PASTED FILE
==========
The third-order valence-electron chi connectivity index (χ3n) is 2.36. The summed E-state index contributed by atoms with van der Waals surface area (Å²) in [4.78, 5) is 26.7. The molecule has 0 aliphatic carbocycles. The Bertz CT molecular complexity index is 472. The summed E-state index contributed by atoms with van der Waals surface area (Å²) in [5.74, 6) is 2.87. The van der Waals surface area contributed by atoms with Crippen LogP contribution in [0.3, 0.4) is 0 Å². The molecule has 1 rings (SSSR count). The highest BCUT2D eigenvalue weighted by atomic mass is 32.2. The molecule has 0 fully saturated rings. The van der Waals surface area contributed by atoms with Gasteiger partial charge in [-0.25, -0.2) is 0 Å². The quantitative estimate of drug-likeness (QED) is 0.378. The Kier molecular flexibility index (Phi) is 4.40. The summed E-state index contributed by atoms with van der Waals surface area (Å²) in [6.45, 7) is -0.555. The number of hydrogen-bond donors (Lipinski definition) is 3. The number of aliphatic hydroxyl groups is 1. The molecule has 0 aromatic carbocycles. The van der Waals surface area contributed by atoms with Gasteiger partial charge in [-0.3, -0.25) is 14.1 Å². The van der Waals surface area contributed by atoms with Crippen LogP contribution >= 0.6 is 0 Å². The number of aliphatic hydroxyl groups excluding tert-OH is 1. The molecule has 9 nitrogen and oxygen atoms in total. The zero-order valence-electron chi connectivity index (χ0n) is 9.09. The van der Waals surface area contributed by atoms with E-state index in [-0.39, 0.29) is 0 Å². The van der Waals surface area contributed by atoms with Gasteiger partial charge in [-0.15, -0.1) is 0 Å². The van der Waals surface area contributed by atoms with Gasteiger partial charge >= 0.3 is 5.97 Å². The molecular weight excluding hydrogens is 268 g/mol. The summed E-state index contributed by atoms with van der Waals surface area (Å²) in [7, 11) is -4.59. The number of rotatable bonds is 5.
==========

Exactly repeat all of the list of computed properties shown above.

The third-order valence-electron chi connectivity index (χ3n) is 2.36. The summed E-state index contributed by atoms with van der Waals surface area (Å²) in [4.78, 5) is 26.7. The molecule has 0 aliphatic carbocycles. The Bertz CT molecular complexity index is 472. The summed E-state index contributed by atoms with van der Waals surface area (Å²) in [5.74, 6) is 2.87. The van der Waals surface area contributed by atoms with Crippen LogP contribution in [0.3, 0.4) is 0 Å². The molecule has 1 rings (SSSR count). The highest BCUT2D eigenvalue weighted by atomic mass is 32.2. The molecule has 0 fully saturated rings. The van der Waals surface area contributed by atoms with Gasteiger partial charge in [-0.25, -0.2) is 0 Å². The quantitative estimate of drug-likeness (QED) is 0.378. The Kier molecular flexibility index (Phi) is 4.40. The summed E-state index contributed by atoms with van der Waals surface area (Å²) in [6.45, 7) is -0.555. The number of hydrogen-bond donors (Lipinski definition) is 3. The number of aliphatic hydroxyl groups is 1. The molecule has 0 aromatic carbocycles. The van der Waals surface area contributed by atoms with Gasteiger partial charge in [-0.3, -0.25) is 14.1 Å². The van der Waals surface area contributed by atoms with Crippen LogP contribution >= 0.6 is 0 Å². The number of aliphatic hydroxyl groups excluding tert-OH is 1. The molecule has 9 nitrogen and oxygen atoms in total. The zero-order valence-electron chi connectivity index (χ0n) is 9.09. The van der Waals surface area contributed by atoms with E-state index in [-0.39, 0.29) is 0 Å². The van der Waals surface area contributed by atoms with Gasteiger partial charge in [-0.15, -0.1) is 0 Å². The van der Waals surface area contributed by atoms with Gasteiger partial charge >= 0.3 is 5.97 Å². The molecular weight excluding hydrogens is 268 g/mol. The summed E-state index contributed by atoms with van der Waals surface area (Å²) in [7, 11) is -4.59. The number of rotatable bonds is 5.